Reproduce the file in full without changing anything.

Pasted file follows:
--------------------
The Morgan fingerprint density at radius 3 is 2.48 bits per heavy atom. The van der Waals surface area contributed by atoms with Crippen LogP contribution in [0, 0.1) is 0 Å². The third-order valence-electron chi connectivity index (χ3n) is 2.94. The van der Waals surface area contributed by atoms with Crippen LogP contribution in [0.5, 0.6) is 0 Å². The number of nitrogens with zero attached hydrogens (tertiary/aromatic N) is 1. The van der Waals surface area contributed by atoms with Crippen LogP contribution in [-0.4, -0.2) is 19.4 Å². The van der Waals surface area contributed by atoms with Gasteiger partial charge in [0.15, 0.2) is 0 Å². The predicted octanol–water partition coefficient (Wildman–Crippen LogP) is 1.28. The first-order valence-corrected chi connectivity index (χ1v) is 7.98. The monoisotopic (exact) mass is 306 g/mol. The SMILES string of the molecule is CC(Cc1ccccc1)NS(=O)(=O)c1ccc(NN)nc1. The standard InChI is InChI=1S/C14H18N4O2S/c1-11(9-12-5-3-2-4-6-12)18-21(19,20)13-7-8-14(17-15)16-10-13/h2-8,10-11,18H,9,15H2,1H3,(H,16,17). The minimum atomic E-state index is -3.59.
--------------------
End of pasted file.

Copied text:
The Morgan fingerprint density at radius 3 is 2.48 bits per heavy atom. The van der Waals surface area contributed by atoms with Crippen LogP contribution in [0, 0.1) is 0 Å². The third-order valence-electron chi connectivity index (χ3n) is 2.94. The van der Waals surface area contributed by atoms with Crippen LogP contribution in [0.5, 0.6) is 0 Å². The number of nitrogens with zero attached hydrogens (tertiary/aromatic N) is 1. The van der Waals surface area contributed by atoms with Crippen LogP contribution in [-0.4, -0.2) is 19.4 Å². The van der Waals surface area contributed by atoms with Gasteiger partial charge in [0.15, 0.2) is 0 Å². The predicted octanol–water partition coefficient (Wildman–Crippen LogP) is 1.28. The first-order valence-corrected chi connectivity index (χ1v) is 7.98. The monoisotopic (exact) mass is 306 g/mol. The SMILES string of the molecule is CC(Cc1ccccc1)NS(=O)(=O)c1ccc(NN)nc1. The standard InChI is InChI=1S/C14H18N4O2S/c1-11(9-12-5-3-2-4-6-12)18-21(19,20)13-7-8-14(17-15)16-10-13/h2-8,10-11,18H,9,15H2,1H3,(H,16,17). The minimum atomic E-state index is -3.59.